Table 1

Hematologic features of affected family members

Age (y)Hb (g/L)MCV (fL)Neutrophils (× 109/L)Platelets (× 109/L)HbF (%)Bone marrowBM cytogeneticsDiagnosisOutcome
Proband V:1 70 121 0.6 18 31 Aplastic Normal Severe aplastic anemia Alive, transfusion dependent 
Mother IV:2 33 126 120 1.7 33 3.5 Hypocellular Normal BMF, mild Alive, stable hematology 
Maternal g/m III:6 55 104 117 1.6 102 N/A Hypocellular N/A Aplastic anemia, oral carcinoma Deceased (61 y) 
Age (y)Hb (g/L)MCV (fL)Neutrophils (× 109/L)Platelets (× 109/L)HbF (%)Bone marrowBM cytogeneticsDiagnosisOutcome
Proband V:1 70 121 0.6 18 31 Aplastic Normal Severe aplastic anemia Alive, transfusion dependent 
Mother IV:2 33 126 120 1.7 33 3.5 Hypocellular Normal BMF, mild Alive, stable hematology 
Maternal g/m III:6 55 104 117 1.6 102 N/A Hypocellular N/A Aplastic anemia, oral carcinoma Deceased (61 y) 

g/m, grandmother; Hb, hemoglobin; HbF, fetal hemoglobin; MCV, mean corpuscular volume; N/A, not available.

Whole-exome sequencing and bioinformatics

The procedure was described elsewhere.47  Briefly, exonic regions were captured using Agilent SureSelect Human All Exon kit, and pair-end sequencing was carried out on Illumina HiSeq 2000 machines. The Illumina pipeline at default settings was applied to process raw image files for base calling and generating raw sequencing read files in fastq format. Subsequently, 2 independent analysis workflows were used to perform sequencing read alignment, variant calling, and variant annotation (supplemental Table 1, available on the Blood Web site). In the first pipeline, Burrows-Wheeler alignment was used to align fastq files to the human reference genome (University of California, Santa Cruz [UCSC] hg19).48  Then, variants were called using the Genome Analysis Tool Kit (GATK, version 1.4)49  followed by functional annotation with Annovar50  and SnpEff.51  In the second pipeline, alignment to the human reference genome (UCSC hg19) was performed by Short Oligonucleotide Analysis Package (SOAP, version 2.21).52  We used SOAPsnp (version 1.05)53  to detect single-nucleotide variants (SNVs) and GATK to call insertion-deletions (indels). Finally, annotated by BGI’s self-developed scripts, the variants were grouped into different categories.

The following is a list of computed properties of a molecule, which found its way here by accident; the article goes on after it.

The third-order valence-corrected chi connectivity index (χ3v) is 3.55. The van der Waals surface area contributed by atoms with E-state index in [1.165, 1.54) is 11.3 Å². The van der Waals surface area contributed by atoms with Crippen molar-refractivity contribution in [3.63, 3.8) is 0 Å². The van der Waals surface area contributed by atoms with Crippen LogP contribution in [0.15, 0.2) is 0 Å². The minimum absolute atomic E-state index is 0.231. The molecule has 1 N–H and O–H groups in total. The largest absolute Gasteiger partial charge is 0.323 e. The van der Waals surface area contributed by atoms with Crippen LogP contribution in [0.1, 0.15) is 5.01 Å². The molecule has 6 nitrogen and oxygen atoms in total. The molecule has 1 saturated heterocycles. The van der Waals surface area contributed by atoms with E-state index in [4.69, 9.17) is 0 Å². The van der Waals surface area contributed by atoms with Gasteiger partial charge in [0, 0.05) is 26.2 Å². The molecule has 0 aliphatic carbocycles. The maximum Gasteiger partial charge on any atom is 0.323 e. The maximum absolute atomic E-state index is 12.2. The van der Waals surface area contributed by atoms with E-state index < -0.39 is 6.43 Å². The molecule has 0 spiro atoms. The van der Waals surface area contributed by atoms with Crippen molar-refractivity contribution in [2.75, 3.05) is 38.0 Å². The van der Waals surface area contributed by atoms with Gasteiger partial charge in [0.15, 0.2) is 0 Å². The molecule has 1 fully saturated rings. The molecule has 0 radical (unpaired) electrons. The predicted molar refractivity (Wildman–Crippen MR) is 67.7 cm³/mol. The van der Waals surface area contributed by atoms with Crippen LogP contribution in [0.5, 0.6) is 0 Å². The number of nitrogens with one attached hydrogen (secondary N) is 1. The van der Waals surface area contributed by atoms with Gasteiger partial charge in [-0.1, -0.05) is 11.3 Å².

Multiple filtering steps and Mendelian genetic analysis

Under an autosomal-dominant inheritance, we applied the following mutational filtering steps in both pipelines described above. We first selected heterozygous variants shared by all 3 affected individuals and required that those variants should not be found in the proband’s unaffected grandfather. Then, we eliminated variants that met either one of the following criteria: (1) out of exonic regions, (2) synonymous changes, and (3) with frequency >0.5% in dbSNP135,54  1000 Genomes Project (n = 1092 genotyped samples),55  HapMap Project (n = 1301 genotyped samples),56  NHLBI Exome Sequencing Project (n = 6500 exomes) (http://evs.gs.washington.edu/EVS/), CAG-CHOP (n = 334 exomes), or BGI (n = 1414 control exomes) databases. We paid special attention to variants close to splicing sites and frameshift indels. In the next step, we considered evolutionary conservation and filtered the nonconserved regions with PhyloP57  value <0.95, then retained variants with “deleterious/damaging” prediction of pathogenicity by PolyPhen58  and SIFT.59  Finally, we took into account biological and clinical relevance of the identified variants (supplemental Table 2).